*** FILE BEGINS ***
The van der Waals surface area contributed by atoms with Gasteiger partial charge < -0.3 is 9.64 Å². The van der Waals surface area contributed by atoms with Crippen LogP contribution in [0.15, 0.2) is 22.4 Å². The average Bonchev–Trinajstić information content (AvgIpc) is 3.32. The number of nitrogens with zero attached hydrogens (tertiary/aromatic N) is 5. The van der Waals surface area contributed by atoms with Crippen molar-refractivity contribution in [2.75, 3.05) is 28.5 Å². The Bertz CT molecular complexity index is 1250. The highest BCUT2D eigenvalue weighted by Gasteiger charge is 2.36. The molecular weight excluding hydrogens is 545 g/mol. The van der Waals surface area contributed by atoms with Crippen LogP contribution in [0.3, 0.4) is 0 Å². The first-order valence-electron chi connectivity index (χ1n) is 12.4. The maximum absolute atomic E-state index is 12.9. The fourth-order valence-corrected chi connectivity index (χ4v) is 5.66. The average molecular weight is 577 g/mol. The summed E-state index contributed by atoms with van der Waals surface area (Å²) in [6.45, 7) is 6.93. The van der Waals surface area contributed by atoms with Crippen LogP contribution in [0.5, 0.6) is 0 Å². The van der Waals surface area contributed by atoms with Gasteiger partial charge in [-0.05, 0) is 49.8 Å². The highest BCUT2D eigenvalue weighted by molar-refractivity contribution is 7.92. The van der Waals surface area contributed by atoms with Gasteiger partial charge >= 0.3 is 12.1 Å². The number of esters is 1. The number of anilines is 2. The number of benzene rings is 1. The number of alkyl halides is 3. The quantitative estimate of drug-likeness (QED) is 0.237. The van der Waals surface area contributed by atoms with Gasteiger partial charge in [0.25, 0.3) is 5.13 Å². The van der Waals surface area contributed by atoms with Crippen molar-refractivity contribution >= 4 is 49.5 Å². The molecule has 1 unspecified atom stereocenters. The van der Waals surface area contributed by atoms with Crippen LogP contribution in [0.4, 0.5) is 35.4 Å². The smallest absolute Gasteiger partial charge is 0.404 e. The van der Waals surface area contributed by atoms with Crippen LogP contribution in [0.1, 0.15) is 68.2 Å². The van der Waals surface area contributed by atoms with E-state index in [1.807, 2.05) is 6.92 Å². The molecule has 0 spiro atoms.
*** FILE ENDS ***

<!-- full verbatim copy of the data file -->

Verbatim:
The van der Waals surface area contributed by atoms with Gasteiger partial charge < -0.3 is 9.64 Å². The van der Waals surface area contributed by atoms with Crippen LogP contribution in [0.15, 0.2) is 22.4 Å². The average Bonchev–Trinajstić information content (AvgIpc) is 3.32. The number of nitrogens with zero attached hydrogens (tertiary/aromatic N) is 5. The van der Waals surface area contributed by atoms with Crippen molar-refractivity contribution in [2.75, 3.05) is 28.5 Å². The Bertz CT molecular complexity index is 1250. The highest BCUT2D eigenvalue weighted by Gasteiger charge is 2.36. The molecular weight excluding hydrogens is 545 g/mol. The van der Waals surface area contributed by atoms with Crippen LogP contribution in [0.3, 0.4) is 0 Å². The first-order valence-electron chi connectivity index (χ1n) is 12.4. The maximum absolute atomic E-state index is 12.9. The fourth-order valence-corrected chi connectivity index (χ4v) is 5.66. The average molecular weight is 577 g/mol. The summed E-state index contributed by atoms with van der Waals surface area (Å²) in [6.45, 7) is 6.93. The van der Waals surface area contributed by atoms with Crippen LogP contribution in [0.5, 0.6) is 0 Å². The van der Waals surface area contributed by atoms with Gasteiger partial charge in [-0.05, 0) is 49.8 Å². The highest BCUT2D eigenvalue weighted by molar-refractivity contribution is 7.92. The van der Waals surface area contributed by atoms with Gasteiger partial charge >= 0.3 is 12.1 Å². The number of esters is 1. The number of anilines is 2. The number of benzene rings is 1. The number of alkyl halides is 3. The quantitative estimate of drug-likeness (QED) is 0.237. The van der Waals surface area contributed by atoms with Gasteiger partial charge in [0.25, 0.3) is 5.13 Å². The van der Waals surface area contributed by atoms with Crippen molar-refractivity contribution >= 4 is 49.5 Å². The molecule has 1 unspecified atom stereocenters. The van der Waals surface area contributed by atoms with Crippen LogP contribution in [0.4, 0.5) is 35.4 Å². The smallest absolute Gasteiger partial charge is 0.404 e. The van der Waals surface area contributed by atoms with Crippen LogP contribution in [0.1, 0.15) is 68.2 Å². The van der Waals surface area contributed by atoms with E-state index in [1.807, 2.05) is 6.92 Å². The molecule has 0 spiro atoms.